Janet eventually issued a report that broke down just how the program works for youth. That report has helped us at PCTV better understand our program’s impact, and what we learned can be applied to many youth media programs. It can help guide groups who are just setting up shop or organizations who want to improve their already up-and-running programs, or conduct their own evaluations. It can also help explain how youth media works to funders. The comprehensive evaluation report is on our website, but here are the highlights, a few bite-sized nuggets of what we learned about how youth media benefits teens, and how to magnify its impact.

Teens Join Programs for Fun

Most PCTV youth, we discovered, join the organization because they want to be on TV, they hope to become more tech-savvy, or they’re looking for something fun to do with their friends. In short, they want to have fun. So emphasizing the “fun” and social aspects of your program is a great way to recruit youth.

Keep Teens Engaged (and Enrolled) with New Challenges

We found that the longer our youth stay in our program, the greater the program impacts them, so it makes sense to encourage the teens to stick around. But we don’t have to be only about fun to get teens to stay. PCTV youth said they typically stick around because of the opportunities we give them to explore their interests, be productive, and engage in meaningful work with other young people in a safe environment. Hands-on training that enhances their skills and allows them to explore themselves and their interests increases their confidence and keeps them engaged.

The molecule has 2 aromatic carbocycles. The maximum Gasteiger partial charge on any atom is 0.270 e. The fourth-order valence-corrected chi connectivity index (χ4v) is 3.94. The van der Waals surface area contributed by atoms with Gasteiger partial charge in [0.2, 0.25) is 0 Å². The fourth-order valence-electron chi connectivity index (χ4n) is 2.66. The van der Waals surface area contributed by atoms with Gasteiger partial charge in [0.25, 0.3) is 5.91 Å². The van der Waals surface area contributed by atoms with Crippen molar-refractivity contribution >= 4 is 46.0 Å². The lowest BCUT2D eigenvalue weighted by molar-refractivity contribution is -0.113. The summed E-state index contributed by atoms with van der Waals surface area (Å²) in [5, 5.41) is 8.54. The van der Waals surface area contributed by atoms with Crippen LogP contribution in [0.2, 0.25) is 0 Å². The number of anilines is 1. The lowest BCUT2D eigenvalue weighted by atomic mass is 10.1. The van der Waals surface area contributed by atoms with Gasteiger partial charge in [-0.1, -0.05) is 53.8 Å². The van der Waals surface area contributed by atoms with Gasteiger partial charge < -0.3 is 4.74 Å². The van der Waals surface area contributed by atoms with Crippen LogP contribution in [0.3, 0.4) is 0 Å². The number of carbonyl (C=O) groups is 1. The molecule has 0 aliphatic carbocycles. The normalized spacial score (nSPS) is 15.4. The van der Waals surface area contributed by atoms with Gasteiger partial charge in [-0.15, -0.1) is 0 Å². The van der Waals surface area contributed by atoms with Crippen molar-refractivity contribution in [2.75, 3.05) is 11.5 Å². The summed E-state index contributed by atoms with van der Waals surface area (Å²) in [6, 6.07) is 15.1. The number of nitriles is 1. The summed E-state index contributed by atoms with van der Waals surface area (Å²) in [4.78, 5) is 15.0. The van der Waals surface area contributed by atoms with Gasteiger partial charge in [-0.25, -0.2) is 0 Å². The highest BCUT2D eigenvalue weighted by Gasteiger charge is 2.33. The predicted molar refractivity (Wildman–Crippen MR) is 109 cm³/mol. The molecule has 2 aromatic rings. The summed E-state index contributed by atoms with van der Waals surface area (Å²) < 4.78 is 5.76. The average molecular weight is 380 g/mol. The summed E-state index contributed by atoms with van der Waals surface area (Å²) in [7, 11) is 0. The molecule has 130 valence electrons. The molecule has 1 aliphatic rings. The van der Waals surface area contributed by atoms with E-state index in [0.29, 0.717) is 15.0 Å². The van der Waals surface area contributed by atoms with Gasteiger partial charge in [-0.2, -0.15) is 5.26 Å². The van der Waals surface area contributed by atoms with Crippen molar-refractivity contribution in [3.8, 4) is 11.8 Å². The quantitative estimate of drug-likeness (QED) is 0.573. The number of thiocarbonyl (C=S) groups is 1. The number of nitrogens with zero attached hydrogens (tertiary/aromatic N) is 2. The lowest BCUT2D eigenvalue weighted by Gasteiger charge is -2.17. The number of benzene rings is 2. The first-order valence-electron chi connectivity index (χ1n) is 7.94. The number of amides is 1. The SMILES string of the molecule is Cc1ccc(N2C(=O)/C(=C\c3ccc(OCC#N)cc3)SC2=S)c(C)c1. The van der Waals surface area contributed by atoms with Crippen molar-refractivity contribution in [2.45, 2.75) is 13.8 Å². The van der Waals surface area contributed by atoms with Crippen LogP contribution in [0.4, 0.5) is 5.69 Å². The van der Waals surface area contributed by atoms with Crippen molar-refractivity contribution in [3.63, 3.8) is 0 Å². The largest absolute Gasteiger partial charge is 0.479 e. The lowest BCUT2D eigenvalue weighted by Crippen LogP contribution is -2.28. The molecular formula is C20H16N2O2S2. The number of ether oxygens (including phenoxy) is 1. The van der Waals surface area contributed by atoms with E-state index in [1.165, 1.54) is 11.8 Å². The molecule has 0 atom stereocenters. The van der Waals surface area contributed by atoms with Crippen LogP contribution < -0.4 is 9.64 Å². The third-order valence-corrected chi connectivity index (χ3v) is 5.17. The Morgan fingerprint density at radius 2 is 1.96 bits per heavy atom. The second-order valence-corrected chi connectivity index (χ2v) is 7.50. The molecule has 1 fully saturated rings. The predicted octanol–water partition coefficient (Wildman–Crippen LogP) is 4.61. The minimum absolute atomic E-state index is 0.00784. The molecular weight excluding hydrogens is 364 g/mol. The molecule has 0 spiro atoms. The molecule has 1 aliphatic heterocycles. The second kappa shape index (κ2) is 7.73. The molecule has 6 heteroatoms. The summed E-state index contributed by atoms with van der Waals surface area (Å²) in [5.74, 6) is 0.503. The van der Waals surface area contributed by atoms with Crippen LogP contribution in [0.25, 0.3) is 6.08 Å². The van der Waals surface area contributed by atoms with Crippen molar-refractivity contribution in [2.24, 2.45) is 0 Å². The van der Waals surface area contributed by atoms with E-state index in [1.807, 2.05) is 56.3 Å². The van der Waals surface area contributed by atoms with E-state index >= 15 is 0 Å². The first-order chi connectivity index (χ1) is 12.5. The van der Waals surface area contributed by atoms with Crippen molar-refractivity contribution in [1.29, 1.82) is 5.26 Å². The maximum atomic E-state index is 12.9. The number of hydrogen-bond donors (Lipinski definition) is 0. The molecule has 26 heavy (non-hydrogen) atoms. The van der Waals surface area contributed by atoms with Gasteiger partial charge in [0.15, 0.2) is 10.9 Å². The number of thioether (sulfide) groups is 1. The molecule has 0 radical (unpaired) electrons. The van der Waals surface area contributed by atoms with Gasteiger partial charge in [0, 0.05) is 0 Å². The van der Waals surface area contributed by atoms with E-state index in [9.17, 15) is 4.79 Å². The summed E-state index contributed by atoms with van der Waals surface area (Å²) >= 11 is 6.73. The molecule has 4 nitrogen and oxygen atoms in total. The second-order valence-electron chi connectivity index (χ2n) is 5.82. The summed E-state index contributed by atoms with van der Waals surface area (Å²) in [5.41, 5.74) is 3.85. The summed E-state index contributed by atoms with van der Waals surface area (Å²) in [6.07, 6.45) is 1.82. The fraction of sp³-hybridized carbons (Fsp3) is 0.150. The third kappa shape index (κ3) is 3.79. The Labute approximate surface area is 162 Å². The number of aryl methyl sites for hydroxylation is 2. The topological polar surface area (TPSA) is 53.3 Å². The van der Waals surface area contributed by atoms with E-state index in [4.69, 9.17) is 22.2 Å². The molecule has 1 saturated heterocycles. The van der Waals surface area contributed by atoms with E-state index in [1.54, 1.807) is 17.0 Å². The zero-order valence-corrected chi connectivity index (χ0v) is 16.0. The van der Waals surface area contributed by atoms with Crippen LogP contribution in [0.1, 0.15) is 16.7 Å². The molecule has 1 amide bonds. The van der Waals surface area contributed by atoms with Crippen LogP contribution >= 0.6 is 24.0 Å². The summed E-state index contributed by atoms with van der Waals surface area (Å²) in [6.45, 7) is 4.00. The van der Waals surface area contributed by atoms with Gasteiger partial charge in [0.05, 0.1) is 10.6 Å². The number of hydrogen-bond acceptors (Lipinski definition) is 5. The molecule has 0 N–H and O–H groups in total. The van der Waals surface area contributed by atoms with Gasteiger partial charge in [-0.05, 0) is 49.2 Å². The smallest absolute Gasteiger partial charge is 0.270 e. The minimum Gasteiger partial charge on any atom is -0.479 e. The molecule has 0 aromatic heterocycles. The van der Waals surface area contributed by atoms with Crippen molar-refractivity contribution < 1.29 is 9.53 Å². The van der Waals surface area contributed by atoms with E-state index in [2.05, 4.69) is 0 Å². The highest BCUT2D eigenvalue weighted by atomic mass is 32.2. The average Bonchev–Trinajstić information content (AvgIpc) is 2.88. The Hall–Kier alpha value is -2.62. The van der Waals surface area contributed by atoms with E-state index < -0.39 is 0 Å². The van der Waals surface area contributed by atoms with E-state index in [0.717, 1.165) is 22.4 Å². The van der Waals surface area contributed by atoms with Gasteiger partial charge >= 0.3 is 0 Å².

So if you’re having problems retaining youth, make sure your participants are getting ample opportunities to learn about new and unfamiliar media. Assist them in finding their own individual “niche” in the program. For instance, the youth who takes an interest in editing might become “the editor.” The one who likes to write scripts and be on camera might find her niche as “the host” or the “director.”

Program Success Comes in Many Forms

Through measuring “positive character development” and “civic engagement,” we learned that youth media programs often provide unexpected benefits for its participants. For instance, many of the youth we interviewed said a main perk they got from the program had little to do with learning about media production or technology. They felt their self-image had improved.